What began as Tamati Shepherd-Wipiiti’s brainstorm ended up as the biggest day in the country’s vaccination programme, Justin Giovannetti writes in The Bulletin.
The story behind Super Saturday. Three weeks before the most successful day in the country’s vaccination programme, Tamati Shepherd-Wipiiti was at home, surrounded by post-its, unicorns and scribbled notes. The ministry of health manager was trying to figure out a way to get more jabs into Māori arms. He spoke with The Bulletin about how the big event came together.
“For Māori we have a few things that motivate us. We are fiercely protective of our whanau and our whakapapa. Another thing that’s really motivating is competition, we love to compete,” he said.
“As a country we’d done very well with the over 65s. Over 90% vaccinated in nearly all DHBs. I had to ask myself: If ‘protect your whānau’ works for that demographic, what works for 18 to 40-year-olds? It’s competition, it’s sports and it’s a Māori sense of humour. How do we bring those together nationwide? I suddenly thought, ‘Gee, telethon used to be really cool like that.’ We used to get together as a country, could I take that and create a vaxathon?”
Shepherd-Wipiiti is usually a senior health consultant with PWC, but he’s currently on secondment to the ministry of health. His focus is on increasing equity in the country’s vaccination programme. Armed with an idea, he wrote out a one-page concept, shared it with ministers and others in government, and got rapid feedback. They loved it and were willing to fund it. Others may have had similar ideas, but his name is on the plan that became reality.
The deadline was incredibly tight, with an announcement made to the public on October 6. “Usually you have nine months to stand up a telethon, we had 10 days,” he said. Super Saturday was marked as October 16 on the country’s calendars and circled in red ink.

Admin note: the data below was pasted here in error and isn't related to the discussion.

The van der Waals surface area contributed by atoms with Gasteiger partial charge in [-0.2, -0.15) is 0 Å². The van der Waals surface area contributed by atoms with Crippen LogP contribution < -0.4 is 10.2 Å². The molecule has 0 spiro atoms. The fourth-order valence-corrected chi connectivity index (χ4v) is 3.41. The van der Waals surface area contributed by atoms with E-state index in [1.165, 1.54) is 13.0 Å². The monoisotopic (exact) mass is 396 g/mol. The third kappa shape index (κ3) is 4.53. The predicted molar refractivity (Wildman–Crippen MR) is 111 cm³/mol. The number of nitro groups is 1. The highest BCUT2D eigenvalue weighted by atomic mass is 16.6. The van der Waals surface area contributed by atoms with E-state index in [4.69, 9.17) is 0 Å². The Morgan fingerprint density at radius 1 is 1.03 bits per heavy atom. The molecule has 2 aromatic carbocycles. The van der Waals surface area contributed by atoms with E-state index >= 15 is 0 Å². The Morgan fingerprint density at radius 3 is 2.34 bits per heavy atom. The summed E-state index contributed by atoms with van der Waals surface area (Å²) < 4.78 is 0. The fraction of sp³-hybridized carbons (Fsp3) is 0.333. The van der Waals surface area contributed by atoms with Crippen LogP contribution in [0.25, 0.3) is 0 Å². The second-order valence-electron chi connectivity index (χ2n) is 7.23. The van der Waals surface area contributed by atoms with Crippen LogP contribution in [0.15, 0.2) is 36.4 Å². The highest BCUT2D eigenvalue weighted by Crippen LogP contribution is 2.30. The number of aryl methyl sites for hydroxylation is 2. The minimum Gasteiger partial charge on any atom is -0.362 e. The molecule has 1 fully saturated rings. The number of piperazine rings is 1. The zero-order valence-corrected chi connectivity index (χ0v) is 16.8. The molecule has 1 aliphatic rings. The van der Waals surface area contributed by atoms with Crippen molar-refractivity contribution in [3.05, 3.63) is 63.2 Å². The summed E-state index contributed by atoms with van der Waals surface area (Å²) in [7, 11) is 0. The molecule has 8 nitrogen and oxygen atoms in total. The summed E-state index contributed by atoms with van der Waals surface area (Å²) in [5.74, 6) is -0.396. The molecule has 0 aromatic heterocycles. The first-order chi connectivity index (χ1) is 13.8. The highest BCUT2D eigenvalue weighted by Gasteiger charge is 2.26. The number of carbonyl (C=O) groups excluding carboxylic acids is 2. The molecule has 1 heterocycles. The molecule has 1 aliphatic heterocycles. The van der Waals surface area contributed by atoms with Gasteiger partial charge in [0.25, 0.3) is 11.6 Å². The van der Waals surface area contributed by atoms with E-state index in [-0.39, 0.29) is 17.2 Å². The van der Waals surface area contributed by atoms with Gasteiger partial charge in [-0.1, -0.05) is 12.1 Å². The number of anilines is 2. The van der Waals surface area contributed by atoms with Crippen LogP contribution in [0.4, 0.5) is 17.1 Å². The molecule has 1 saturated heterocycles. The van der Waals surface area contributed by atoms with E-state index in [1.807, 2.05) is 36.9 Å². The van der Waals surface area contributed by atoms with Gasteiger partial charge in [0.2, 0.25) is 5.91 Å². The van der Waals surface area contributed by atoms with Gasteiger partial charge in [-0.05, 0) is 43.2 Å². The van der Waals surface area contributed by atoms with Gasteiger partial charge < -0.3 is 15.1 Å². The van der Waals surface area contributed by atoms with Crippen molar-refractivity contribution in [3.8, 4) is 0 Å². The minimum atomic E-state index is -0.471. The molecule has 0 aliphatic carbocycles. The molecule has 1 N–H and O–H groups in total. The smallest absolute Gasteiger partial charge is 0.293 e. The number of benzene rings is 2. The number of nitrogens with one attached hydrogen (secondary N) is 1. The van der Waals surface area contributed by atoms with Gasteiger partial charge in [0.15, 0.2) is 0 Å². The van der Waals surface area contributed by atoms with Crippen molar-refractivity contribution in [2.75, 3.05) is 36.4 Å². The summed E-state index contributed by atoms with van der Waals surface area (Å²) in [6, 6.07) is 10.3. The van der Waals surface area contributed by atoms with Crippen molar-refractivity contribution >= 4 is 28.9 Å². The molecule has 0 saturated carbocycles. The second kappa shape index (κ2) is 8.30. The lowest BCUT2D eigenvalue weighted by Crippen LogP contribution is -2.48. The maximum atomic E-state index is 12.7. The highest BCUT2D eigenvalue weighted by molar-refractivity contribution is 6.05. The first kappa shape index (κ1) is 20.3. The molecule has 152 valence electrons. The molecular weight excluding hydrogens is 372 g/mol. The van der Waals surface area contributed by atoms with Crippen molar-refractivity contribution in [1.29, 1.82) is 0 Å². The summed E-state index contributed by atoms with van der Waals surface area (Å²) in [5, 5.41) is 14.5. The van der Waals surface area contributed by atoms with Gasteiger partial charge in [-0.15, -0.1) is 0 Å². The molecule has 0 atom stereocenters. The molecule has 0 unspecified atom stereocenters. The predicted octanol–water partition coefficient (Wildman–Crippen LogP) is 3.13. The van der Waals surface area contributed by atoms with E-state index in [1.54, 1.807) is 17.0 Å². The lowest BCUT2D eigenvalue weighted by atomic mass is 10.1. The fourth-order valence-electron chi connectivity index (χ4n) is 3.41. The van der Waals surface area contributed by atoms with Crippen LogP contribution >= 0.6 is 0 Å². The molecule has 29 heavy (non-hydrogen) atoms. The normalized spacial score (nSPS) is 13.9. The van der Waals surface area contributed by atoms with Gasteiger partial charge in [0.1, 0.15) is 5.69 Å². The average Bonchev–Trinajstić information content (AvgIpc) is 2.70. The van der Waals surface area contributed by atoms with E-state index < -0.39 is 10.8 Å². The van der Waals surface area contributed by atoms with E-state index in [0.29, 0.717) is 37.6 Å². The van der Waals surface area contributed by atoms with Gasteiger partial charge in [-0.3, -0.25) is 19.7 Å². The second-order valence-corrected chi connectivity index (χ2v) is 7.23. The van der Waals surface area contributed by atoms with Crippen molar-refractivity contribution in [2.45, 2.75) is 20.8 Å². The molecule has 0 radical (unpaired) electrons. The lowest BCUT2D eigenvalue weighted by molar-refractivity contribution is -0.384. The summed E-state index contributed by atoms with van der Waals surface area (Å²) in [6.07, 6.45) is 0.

The need for a strong business response. One of the first people to get a call was Rob Fyfe, former head of Air New Zealand and the government’s main conduit with the country’s business community. “I told him there was no way we could do this alone, we need business. He said business will be receptive to any initiative that’ll help get the country open. We started a call out and just had major support, all the big names came forward,” said Shepherd-Wipiiti.
The day quickly morphed into a public-private venture with over $500,000 in donations from industry, along with offers of facilities and help. From a new airliner serving as a vaccination clinic to free KFC, the day became a focal point for New Zealand business. It was a reflection of the small team that brought it together, only four people who themselves represented a merger of business and government.
“I was really surprised with the level of support from private businesses,” said Shepherd-Wipiiti. “It was like we opened a valve and they threw their weight behind the programme. We couldn’t believe what we got. Wow. It’s been tough times for kiwi business but they wanted to be part of it.”
In the end, vaxathon and Super Saturday was a success. Over 130,000 New Zealanders came out for a party and a jab. It was the single biggest day of the vaccination programme for Māori and offered people a splash of entertainment in the middle of gloom, according to Shepherd-Wipiiti.
“We started with: how can we lift our Māori vaccination numbers? And then we thought, if we can make this work for Māori, we’ll make it work for the country. It was fun for everybody,” he said.
“The thing that was really exciting for us was that the health sector has been under a lot of pressure since Covid happened last year. For a lot of them this was a moment to celebrate. Everyone has had a good injection of fun, the element of competition is still there and we want to harness that in the coming weeks to get the job done.”
While another Super Saturday isn’t likely, there could be bigger regional events next month in a final push to get the country’s vaccine programme across the finish line.
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